The Evolution of Black’s Law Dictionary

May 14, 2014

blacks law dictionary tenthOver a century, Black’s Law Dictionary has been the leading standard for lawyers and anyone else needing to understand the intricacies of the legal word.

Bryan Garner, the globe’s foremost legal lexicographer, signed off on the 10th Edition Friday, May 9. The latest edition is said to be the most authoritative, comprehensive legal dictionary every published.  Containing over 50,000 terms, the edition includes 7,500 new terms not seen before. Along with the new terms are over 16,000 updated definitions and an expanded bibliography containing twice as many sources.

Sometimes, for laymen, the dictionary can be vague. Think about the difference between the title, “Lawyer” and “Attorney at Law.” Aren’t they the same?

A look at Black’s says a lawyer is, “a person learned in the law; as an attorney, counsel or solicitor; a person who is practicing law.” There, it uses the word attorney to define lawyer. But the difference still isn’t clear.

Arkady Bukh, Partner with Bukh Law Firm in New York City explained the conundrum this way:

A layman may be appointed to be your attorney (i.e. given “power of attorney”) to act in some or all matters pertaining to you, but may not practice law, or hold themself out to the public to practice law. To do this they would need to be an “Attorney at Law” or a “Lawyer”.

Sounds clearer. But what about that phrase tacked onto the end, “at Law?” Bukh explains:

“…the prepositional phrase ‘at Law’, the basic law of the United States remains English Common Law, especially as it existed at the time of the Revolution. The prepositional phrases “at law” or “in law” is an echo of this,” says Bukh.

Founded by Henry Campbell Black, the publication is the go-to source for definitions in both legal briefs and court opinions. The book has proven its lasting value and has been cited as a secondary legal authority in many cases heard by the United States Supreme Court.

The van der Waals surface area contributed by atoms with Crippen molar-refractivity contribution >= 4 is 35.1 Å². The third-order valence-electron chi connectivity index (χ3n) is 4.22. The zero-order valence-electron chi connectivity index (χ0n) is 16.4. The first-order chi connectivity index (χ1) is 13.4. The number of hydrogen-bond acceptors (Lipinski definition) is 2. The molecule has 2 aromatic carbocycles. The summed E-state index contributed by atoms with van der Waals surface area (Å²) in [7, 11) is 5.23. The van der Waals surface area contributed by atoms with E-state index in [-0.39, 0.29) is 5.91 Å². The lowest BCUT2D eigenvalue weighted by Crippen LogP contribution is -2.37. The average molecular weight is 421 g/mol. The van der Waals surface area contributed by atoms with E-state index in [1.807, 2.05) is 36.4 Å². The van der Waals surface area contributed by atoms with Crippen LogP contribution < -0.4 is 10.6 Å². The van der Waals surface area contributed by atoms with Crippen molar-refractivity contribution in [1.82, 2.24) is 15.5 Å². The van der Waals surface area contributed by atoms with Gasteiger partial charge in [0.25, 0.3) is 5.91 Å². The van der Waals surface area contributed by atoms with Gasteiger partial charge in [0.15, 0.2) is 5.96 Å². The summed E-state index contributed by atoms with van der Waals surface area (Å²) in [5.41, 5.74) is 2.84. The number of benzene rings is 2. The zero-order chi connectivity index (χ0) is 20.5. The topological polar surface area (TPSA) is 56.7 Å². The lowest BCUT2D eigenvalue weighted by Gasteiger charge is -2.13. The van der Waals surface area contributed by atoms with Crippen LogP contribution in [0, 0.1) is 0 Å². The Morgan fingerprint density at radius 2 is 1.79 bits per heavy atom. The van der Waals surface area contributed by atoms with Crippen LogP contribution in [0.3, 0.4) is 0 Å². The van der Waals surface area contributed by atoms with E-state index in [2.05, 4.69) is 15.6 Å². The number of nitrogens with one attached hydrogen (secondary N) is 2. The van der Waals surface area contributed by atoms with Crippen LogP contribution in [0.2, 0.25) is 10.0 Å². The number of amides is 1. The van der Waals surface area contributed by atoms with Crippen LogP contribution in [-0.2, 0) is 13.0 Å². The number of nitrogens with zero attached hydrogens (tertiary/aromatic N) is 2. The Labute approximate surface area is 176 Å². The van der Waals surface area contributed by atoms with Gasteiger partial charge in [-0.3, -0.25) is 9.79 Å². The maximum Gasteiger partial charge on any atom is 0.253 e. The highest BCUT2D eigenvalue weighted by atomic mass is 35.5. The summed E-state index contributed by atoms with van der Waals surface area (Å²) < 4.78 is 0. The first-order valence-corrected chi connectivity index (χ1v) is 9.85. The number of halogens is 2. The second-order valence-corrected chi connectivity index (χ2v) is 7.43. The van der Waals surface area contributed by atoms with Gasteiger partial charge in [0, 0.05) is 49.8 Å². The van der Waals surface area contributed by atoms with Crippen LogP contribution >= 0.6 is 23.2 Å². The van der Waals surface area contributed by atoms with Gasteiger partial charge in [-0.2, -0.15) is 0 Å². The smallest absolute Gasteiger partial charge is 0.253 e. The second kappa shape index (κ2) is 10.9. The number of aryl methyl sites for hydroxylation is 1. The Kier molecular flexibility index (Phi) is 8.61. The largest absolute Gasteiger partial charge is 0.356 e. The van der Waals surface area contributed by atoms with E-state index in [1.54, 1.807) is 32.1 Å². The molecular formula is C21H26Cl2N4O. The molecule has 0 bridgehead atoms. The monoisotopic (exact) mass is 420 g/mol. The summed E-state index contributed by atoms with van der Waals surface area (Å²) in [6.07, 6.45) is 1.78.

Black’s Law Dictionary blasted into the public’s consciousness in a big way on May 28, 2003 when the website, 100777, reported that Sarah Black Medhurst held a press conference at the Black family estate and claimed that the famous dictionary was originally written as a joke by her great-grandfather.

Medhurst claimed that the Black family had knowingly perpetuated the hoax for a century and worked together to create content for the expanding manual.

The freshman edition was published in 1891 with sophomore version coming out in 1910. Until the sixth edition, the book also provided case citations for each term used. Some attorneys found these citations to be the books most useful feature and used it as a starting point in building cases.

The citations were dropped in the seventh edition which came out in 1999. The arrival of the internet made legal research easy and the citations were no longer seen as valuable.

The eighth edition introduced cross-referencing to legal encyclopedias and the ninth edition, published in 2009, kept this feature.

As much of “legalese” comes from Latin, the dictionary provides a guide for pronouncing these terms. The entries also provide pronunciation similar to those found among North American lawyers and doctors.

Some of the new terms added to the 10th edition include

Affluenza defense: A legal defense, usually not recognized, that an offender who happens to be a minor, cannot be held accountable or responsible for criminal acts because of being raised in a wealth environment.

Benchslap: The sharp rebuke of an attorney or litigant by a judge.

Gazump: The improper sale of a house or dwelling.

Legaldegook: Unnecessarily complicated legal language, usually of the deliberately obscure type. Found in poor legal writing and bad statutes usually prepared by writers whose goal seems to be the production of anything other than clear and easy communication.

Mommy track: The career path that allows a mother to meed less stringent performance requirements in exchange for having a more limited salary and less opportunity for advancing in the company.

Psephology: The study of how people vote.

Unperson: An individual who is extremely marginalized.

According to 100777, Sarah Medhurst claimed that Henry Campbell Black had never imagined that his work would eventually become the go-to source for legal definitions. “My great granddad had written the text for an upcoming skit night at his law firm,” Medhurst explained. “It was his way of showing how pompous the legal profession had become.”

Surprisingly, the dictionary became a hit while Black’s efforts at humor were largely unnoticed. When money started rolling in with requests to purchase the book, Black left humor and started, what proved to be, a lucrative career in legal publishing.